Philadelphia plans for possible papal visit
City officials announced that they're planning for a visit from Pope Francis, whether or not it's official, during the World Meeting of Families in Philadelphia next year.
Philadelphians won't learn for sure whether Pope Francis will visit the U.S. for the first time until March next year. For now, however, city officials are planning for the Pope's visit in September 2015 during the World Meeting of Families, an international, interfaith event that is expected to attract hundreds of thousands, and possibly a million if the Pope visits and says an outdoor mass.
During his first visit to Philadelphia, Archbishop Vincenzo Paglia, President of the Pontifical Council for the Family, joined with Pennsylvania Governor Tom Corbett, Philadelphia Mayor Michael Nutter and Archdiocese of Philadelphia Archbishop Charles Chaput to reveal this year's theme for the World Meeting of Families—"Love Is Our Mission: The Family Fully Alive." Pope Francis has not yet made an announcement about a his possible U.S. visit and public mass during the event.
"I am personally convinced that he's coming already, but not officially convinced because we haven't gotten an official announcement," Chaput told press at Independence Visitors Center.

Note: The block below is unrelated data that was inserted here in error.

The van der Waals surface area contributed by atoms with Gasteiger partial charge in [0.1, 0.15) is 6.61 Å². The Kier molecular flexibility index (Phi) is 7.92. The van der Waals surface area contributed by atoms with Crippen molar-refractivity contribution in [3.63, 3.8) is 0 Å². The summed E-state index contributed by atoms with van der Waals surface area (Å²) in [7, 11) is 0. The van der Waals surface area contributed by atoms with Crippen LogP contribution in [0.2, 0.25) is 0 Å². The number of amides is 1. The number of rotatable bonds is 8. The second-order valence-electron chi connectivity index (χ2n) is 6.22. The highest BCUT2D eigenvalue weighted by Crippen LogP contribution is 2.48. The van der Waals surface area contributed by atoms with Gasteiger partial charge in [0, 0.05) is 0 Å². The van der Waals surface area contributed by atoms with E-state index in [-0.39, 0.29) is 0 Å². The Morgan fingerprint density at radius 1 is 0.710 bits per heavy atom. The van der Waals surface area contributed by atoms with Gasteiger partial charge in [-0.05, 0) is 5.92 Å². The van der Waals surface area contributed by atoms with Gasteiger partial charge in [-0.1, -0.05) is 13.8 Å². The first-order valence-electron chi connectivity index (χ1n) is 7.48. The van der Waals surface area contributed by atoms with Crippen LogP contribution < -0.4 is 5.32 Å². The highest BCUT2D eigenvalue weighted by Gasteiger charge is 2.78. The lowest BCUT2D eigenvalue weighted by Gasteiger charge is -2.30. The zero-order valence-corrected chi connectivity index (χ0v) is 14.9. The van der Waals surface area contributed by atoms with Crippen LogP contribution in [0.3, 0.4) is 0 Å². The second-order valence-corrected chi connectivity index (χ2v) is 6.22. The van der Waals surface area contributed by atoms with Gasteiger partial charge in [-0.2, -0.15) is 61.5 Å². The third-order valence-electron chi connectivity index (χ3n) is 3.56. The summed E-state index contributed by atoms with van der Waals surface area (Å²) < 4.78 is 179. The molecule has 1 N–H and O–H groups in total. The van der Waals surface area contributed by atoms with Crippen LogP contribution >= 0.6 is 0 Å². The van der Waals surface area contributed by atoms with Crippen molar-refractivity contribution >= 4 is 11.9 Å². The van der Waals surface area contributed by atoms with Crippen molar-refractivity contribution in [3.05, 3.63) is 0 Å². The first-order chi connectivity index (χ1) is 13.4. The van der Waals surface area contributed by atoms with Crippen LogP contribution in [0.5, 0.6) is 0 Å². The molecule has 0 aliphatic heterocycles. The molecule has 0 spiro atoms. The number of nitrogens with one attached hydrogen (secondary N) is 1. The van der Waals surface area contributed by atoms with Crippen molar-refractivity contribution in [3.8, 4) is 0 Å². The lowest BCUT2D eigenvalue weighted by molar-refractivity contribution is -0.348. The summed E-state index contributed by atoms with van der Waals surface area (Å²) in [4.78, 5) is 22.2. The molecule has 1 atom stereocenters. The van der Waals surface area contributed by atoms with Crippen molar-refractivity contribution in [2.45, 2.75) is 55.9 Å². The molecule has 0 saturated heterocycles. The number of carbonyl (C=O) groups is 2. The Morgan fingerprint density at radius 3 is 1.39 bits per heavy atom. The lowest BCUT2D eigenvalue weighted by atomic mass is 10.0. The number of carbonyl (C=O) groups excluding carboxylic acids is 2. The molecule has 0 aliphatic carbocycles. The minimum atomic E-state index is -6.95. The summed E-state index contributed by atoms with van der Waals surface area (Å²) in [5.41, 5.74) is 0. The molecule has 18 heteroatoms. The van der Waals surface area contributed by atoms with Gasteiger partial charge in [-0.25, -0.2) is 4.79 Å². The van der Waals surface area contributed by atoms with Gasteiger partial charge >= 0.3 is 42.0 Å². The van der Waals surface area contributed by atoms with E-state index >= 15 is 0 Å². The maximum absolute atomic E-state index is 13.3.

Because of the expected large crowd, the city is working with the state and officials abroad to plan for a papal visit, working out issues of infrastructure and security.
"We will plan in anticipation that he might come," Nutter said. "It is better, in this instance, to be over-prepared under any set of circumstances than to be scrambling around three, four, five months trying to redo the planning."
The planning of the World Meeting of Families has been underway since the start of the year, with a delegation visit to Rome in March to meet with Pope Francis. The entire Pennsylvania Convention Center has already been reserved for Sept. 22 to 27 for families from around the world, including locally, to meet in breakout sessions that celebrate and examine family.
Chaput said that the church plans to reach out to non-Catholic religious leaders in the city and around the world so that Catholics can learn from other religions' family values.
"Everybody is welcome to this gathering," Chaput said when asked if the meeting would welcome families with same-sex parents. "Even if we have disagreements about what 'family' means, the virtues that are involved are all the same virtues about love and fidelity and support in times of need."
When asked about meeting with the Pope to convince him to visit Philadelphia, Paglia smiled and referred to his gift from Nutter, a miniature Liberty Bell, also the symbol of the 2015 World Meeting of Families.
"Surely I will give to the Pope a little bell from Philadelphia."